Re(con)figuring the moment
What are your living conditions, do they feel stable?
Who do you consider your community, is it endangered?
“I do not want to convince you to do one thing or the other. I am trying to figure some-thing out” (Juliana Spahr).
Coming out of the atmosphere that gave fruit to the East Bay Poetry Summit, and released at the second, It’s Night in San Francisco But It’s Sunny in Oakland addresses the stressed, urgent, inexorable “now” of Oakland and provides a document of community on the verge. Of despair, of disappearance, of action, of cohesion, of coherence. Of falling, of flying? Is the form poetry? Experimental fiction? Inter-genre? We don’t know, who cares, it doesn’t matter.
As an object, It’s Sunny is equal to the test in the way it expresses the agility of the means we have, the robustness of available forms to respond quickly, usefully, beautifully to the requirements of the moment. The cover displays the handwriting of many of the participants transferred to a polymer plate, letter-pressed. Part hand-constructed, part rough, part glossy.
The table of contents is a roll call, names bright white on the black of the page, which nonetheless feels friendly, too, in its inverse relation to a rounded sans-serif font. It is part yearbook, altogether greater than the sum of pieces, showing living (poetry?) as organism, and all the hope and fear and friendship and fraught alliances of community and “community” drawn together under economic and political and interpersonal stresses. There are gentle moments in the uproar, critiques of the quietude, calls to violence, aesthetic experimentation.
Many pieces address directly or elliptically the economic reality of Oakland and the Bay area, the urges and impulses there. Throughout, there are numbers, names, materials, photographs, price points, anxieties about the inevitable untenability of living situations.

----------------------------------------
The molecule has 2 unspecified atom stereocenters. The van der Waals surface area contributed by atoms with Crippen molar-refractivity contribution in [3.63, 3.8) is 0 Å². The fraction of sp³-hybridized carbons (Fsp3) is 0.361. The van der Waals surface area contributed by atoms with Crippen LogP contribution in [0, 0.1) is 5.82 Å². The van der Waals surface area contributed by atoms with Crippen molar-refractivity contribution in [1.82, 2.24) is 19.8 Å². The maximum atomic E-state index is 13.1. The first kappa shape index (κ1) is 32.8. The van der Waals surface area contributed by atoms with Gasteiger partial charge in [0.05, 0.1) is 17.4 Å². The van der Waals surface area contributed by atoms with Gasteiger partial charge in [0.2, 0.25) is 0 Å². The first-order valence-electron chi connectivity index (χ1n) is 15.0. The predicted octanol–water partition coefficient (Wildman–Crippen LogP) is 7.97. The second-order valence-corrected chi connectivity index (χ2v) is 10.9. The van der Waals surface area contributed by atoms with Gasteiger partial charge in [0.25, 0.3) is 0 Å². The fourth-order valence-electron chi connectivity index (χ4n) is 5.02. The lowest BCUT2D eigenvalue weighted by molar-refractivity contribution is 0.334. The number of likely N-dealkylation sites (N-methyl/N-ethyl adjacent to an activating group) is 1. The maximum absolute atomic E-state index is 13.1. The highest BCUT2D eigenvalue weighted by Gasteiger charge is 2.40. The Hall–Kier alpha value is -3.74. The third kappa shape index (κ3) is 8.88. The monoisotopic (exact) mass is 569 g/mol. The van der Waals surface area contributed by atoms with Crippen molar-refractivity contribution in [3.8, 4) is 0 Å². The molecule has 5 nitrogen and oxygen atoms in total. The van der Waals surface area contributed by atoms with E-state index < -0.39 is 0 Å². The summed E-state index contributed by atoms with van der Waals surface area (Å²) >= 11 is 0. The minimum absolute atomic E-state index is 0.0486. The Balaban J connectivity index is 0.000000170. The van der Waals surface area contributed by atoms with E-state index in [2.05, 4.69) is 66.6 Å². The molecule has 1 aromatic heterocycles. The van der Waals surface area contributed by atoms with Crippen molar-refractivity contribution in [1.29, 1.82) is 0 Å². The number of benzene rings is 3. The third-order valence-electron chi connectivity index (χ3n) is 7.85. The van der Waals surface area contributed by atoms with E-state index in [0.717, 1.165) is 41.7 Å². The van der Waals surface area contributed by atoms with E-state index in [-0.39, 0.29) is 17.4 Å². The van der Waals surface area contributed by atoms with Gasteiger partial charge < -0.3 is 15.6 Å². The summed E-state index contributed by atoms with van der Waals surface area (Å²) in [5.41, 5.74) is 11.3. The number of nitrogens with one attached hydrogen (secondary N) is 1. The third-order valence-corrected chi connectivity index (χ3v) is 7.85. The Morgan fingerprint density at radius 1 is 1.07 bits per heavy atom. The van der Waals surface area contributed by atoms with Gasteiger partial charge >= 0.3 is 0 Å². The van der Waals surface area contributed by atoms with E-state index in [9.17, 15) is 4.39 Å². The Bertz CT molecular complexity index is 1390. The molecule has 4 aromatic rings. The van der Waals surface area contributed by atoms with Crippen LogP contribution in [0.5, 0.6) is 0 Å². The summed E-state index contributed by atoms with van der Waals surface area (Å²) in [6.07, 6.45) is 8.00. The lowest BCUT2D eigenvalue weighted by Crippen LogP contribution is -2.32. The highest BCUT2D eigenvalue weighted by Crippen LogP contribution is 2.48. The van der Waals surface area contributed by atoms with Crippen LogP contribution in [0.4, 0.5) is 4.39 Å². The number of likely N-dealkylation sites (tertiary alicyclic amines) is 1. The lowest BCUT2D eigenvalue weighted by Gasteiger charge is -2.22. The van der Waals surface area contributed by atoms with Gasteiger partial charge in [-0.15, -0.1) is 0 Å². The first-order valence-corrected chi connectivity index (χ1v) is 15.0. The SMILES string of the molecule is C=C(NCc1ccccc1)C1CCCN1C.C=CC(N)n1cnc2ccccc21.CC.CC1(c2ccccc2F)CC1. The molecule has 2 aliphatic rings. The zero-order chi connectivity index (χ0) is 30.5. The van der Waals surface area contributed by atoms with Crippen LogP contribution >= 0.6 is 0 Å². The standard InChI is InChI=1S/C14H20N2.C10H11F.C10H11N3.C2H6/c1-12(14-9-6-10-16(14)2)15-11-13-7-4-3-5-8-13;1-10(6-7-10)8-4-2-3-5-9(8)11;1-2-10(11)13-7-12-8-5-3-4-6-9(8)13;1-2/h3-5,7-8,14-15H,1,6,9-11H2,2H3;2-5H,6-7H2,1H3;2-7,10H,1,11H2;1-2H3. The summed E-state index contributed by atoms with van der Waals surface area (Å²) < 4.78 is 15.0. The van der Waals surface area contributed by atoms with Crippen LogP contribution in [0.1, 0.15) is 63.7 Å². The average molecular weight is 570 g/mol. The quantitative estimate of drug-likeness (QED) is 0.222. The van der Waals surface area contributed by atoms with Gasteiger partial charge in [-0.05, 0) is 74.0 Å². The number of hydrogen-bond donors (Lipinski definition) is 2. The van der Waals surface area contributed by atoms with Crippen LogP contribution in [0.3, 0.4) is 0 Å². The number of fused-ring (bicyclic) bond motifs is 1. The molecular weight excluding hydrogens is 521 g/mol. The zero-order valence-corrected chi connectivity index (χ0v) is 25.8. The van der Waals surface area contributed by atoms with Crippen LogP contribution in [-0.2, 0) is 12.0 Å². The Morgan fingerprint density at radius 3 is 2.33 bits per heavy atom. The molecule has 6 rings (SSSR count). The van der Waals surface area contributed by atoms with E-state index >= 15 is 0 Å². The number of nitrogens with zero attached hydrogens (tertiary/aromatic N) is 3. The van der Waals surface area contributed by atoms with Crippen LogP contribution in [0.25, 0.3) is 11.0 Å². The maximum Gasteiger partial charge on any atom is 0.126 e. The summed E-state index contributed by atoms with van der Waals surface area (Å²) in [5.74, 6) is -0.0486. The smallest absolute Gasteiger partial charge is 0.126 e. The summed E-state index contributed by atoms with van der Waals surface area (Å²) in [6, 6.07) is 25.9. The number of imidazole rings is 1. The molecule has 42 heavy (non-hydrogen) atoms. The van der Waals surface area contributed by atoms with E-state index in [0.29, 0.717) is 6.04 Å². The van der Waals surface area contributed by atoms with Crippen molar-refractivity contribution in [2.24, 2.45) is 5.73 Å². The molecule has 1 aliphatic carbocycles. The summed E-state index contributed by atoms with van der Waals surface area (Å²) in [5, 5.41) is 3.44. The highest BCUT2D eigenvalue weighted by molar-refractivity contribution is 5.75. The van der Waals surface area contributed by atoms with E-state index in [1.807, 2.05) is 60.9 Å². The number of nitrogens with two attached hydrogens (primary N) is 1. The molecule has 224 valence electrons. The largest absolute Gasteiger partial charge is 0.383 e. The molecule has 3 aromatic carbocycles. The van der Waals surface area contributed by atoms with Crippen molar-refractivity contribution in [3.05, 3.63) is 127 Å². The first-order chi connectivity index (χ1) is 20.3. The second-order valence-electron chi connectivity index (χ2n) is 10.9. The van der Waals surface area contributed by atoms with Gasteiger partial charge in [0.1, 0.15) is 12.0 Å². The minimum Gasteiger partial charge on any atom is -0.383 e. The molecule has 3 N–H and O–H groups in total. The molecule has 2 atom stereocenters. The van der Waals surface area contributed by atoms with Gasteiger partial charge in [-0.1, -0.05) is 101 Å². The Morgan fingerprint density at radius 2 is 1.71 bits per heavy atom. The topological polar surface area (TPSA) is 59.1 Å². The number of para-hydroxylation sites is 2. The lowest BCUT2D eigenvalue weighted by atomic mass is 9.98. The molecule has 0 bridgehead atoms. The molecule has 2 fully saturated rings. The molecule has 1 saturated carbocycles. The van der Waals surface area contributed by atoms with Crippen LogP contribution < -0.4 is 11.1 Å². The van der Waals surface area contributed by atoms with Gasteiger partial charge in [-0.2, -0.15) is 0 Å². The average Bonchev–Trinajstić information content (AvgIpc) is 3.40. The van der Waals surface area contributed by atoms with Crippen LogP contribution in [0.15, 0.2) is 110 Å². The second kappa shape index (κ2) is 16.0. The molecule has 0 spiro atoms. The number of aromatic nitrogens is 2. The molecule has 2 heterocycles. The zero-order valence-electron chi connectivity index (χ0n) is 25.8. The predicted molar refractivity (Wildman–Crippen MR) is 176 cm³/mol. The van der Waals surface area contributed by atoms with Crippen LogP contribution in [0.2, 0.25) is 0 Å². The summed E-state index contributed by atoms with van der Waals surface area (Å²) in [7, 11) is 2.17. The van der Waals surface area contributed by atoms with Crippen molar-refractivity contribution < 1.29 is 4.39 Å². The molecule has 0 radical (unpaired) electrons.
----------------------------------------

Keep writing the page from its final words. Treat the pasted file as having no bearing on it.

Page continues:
The saying is urgent precisely because of the prevalence of not saying, because of the potential for nonrepresentation that obscures political reality. It’s Night in San Francisco But It’s Sunny in Oakland does discovery for a language that could learn again to signify. It comes out of a necessity of recording something that feels endangered, marked with precarity, a moment already at least partially over, coming as it does post-Occupy and in the wake of two authors represented within who have since lost or nearly lost their jobs ostensibly for participating in attempts to unionize a supposedly liberal institution.
Zoe Tuck brings avant-garde insistence on materiality of language and Steinian philosophical musicality to bear on pointing into the world again, a world which, precarious, demands indication. The influence of Lisa Robertson’s Office for Soft Architecture seems also present:
Time may circle or spiral but one must eat and sleep
within four walls if one can, one must find a way of getting by
and this means a straight line to the right or East if you prefer,
where money gathers in vertical chambers
As Jack Frost says, “David said that is it not only overcoming the amnesia of the present, but the present’s hermeneutics, to which we are tasked as such slender archivists.”
But there is less of a unified goal here than suggested. Kate Robinson’s “Preliminary Pattern Study,” for example, is a particularly dense, knotty, and well-rooted example of visual poetry.
Many voices raised together are either chanting or wailing or song, and It’s Sunny is a bit of a chanty wail song. A music of divergent voices that provides some sanity in acknowledgement, comfort in conversation, relief in documentation, investigations into letterforms, a rhythm to labor by, to be honest with.
“We,” as in the “we” of the book, document as we goes, tentacled into institutions, homes, and provisional hidey holes wherever possible, whenever necessary, however it’s fun, a record of trying to hold hearts open in a deluge of news, of streets in conflict, before taking shelter in the quasi-hermetic private property of continuous basement shows, backyard reading series, rooftop gatherings, each other’s beds.
“It’s night in San Francisco but it’s sunny in Oakland” as a phrase remains somewhat opaque, object turned icon, discovered under the couch a week after the party ended. Pieces, at times, written for or between friends, may with distance lose and gain powers of signification. In any case, one enjoys being whispered to.
As a collection, it is messy, alive, unmannered, sun-soaked, salty, smoking, wrapped in caution tape. Of the moment. Of the moment of last summer. Of a moment that feels like it will always feel like last summer.
“We,” readers, are invited to be stitched in. The phrases, under-over-through, stitch us.